VA hospitals still an excellent choice for veterans
As the first anniversary of MISSION Act implementation approaches, the Department of Veterans Affairs (VA) is in an entirely unexpected position. While the MISSION Act of 2018 broadened the criteria by which veterans can seek non-VA care with the intention of reducing wait times and increasing choice for veterans, VA was instead asked to be willing to open its doors to civilians when the pandemic hit.
The need for VA to step in to support the civilian health care sector was particularly concerning given that veterans represent a population at increased risk from the novel coronavirus: 75 percent of veterans are over age 50, with 34 percent of those over the age of 70, and younger veterans may have been exposed to toxins that harm and thus compromise the lungs. Many of these veterans depend on VA full-service medical centers for care, even as non-VA options have been expanded under the MISSION Act.
When faced with choices between restaurants, hotels, or retail products, many of us turn to user reviews — but that type of information is harder for the average patient to find or understand when it comes to choosing where to get health care. And according to our new research, public perception of VA medical center care is often discordant with the actual high quality of that care.
Previous research had shown that at the system level, VA provides higher quality care on many measures than non-VA facilities. VA’s now-dropped star rating system compared VA hospitals with one another, which is not helpful for veterans trying to choose between local VA and non-VA care.
In our new research, Center for a New American Security (CNAS) and the Military Family Research Institute at Purdue University (MFRI) wanted to know how well VA medical centers perform in comparison to nearby hospitals, specifically those likely to be chosen by veterans if they should experience a long wait time at their local VA. In other words, we wanted to know if we compared hospitals both one-to-one and in aggregate, how did VA hospitals and their non-VA counterparts compare?
We compared 125 VA full-service medical centers to a similar local hospital. Our comparator facilities were those that were close to the VA medical center and similar in size, functionality (ownership and teaching status), and rurality measures. We compared the medical centers on seven measures commonly used to assess hospital quality. These included both clinical quality (inpatient flu immunization, surgical deaths, MRSA infections, and catheter-associated urinary tract infections) and patient experience (ability to transition home, overall hospital rating, and willingness to recommend the hospital). All of this information is publicly available; however, it is difficult for most people to navigate the websites that catalogue these measures of care, determine which of the dozens of metrics are good stand-ins for overall care quality, and know that they are making a reasonably good apples-to-apples comparison.
When comparing the entire group of VA medical centers to the entire group of comparators, VA medical centers as a whole performed the same or better than non-VA medical centers on 3 of the 4 clinical measures (surgical deaths, catheter-associated urinary tract infections, and MRSA infections) and 2 of the 3 patient experience measures (care transition and hospital recommendation). Importantly, a majority of VA medical centers performed the same or better on average than their comparator on all but one of the seven quality measures (inpatient flu vaccination) when comparing the medical centers one-to-one.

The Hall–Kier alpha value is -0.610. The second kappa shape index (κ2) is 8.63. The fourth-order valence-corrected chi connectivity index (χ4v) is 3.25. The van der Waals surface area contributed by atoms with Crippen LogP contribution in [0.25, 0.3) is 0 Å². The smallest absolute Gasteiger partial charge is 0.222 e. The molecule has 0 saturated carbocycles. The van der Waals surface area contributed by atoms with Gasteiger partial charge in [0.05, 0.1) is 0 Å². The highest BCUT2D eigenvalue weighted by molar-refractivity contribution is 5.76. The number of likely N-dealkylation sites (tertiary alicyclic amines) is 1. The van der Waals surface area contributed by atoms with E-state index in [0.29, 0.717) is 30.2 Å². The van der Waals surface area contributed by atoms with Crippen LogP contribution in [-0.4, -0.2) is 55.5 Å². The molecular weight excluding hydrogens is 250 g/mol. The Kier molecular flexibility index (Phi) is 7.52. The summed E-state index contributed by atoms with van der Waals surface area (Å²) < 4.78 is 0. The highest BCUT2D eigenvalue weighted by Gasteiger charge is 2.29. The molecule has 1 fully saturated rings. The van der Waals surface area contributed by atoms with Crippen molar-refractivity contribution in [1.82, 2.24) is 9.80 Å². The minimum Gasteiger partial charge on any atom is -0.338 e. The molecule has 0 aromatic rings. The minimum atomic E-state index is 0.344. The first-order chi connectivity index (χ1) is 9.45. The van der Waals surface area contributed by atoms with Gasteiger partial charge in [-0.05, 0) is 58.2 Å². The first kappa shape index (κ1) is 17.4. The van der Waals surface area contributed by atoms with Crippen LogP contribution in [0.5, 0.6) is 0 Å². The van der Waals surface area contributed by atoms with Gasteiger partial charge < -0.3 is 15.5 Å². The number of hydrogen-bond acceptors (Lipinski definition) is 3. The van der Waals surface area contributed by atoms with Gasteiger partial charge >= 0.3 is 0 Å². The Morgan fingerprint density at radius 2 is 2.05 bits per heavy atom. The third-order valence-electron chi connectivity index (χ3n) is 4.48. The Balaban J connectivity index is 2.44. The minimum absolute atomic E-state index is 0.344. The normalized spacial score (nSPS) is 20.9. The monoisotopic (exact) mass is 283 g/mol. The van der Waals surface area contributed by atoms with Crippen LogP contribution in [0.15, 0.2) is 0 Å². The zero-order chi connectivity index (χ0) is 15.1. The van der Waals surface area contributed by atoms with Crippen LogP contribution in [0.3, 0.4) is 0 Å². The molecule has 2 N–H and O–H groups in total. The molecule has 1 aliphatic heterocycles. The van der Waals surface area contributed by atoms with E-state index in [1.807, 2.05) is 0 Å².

To be sure, no system or hospital is perfect; individual providers can make mistakes and the environment of care is not equally welcoming for all patients. However, eligible veterans overall should feel comfortable going to their local VA medical center, where they are likely to get high-quality care. In this time of deep anxiety about health and health care, we hope the results of this research will be reassuring to those who have served our nation.
Jill Inderstrodt, PhD, MPH is Associate Professor in the School of Arts, Sciences, and Education at Ivy Tech Community College in Indianapolis. Her research examines intersections of health disparities, public health, and family communication. Her research can be found in Nursing Research, Journal of Community Health, and Health Care for Women International. She is a two-time Peace Corps volunteer, having served in South Africa (’03-’05) and Jamaica (’10-’11) and a former intern with the Military Family Research Institute.
Kayla Williams is a Senior Fellow and Director of the Military, Veterans, and Society Program at the Center for a New American Security. She previously served two years as Director of the Center for Women Veterans at the Department of Veterans Affairs, serving as primary advisor to the Secretary on policies, programs and legislation affecting women veterans. Prior to that, she worked at the RAND Corporation, where she did research related to veteran health needs and benefits, international security and intelligence policy. She is the author of “Love My Rifle More Than You: Young and Female in the U.S. Army,” a memoir of her deployment to Iraq.
The Hill has removed its comment section, as there are many other forums for readers to participate in the conversation. We invite you to join the discussion on Facebook and Twitter.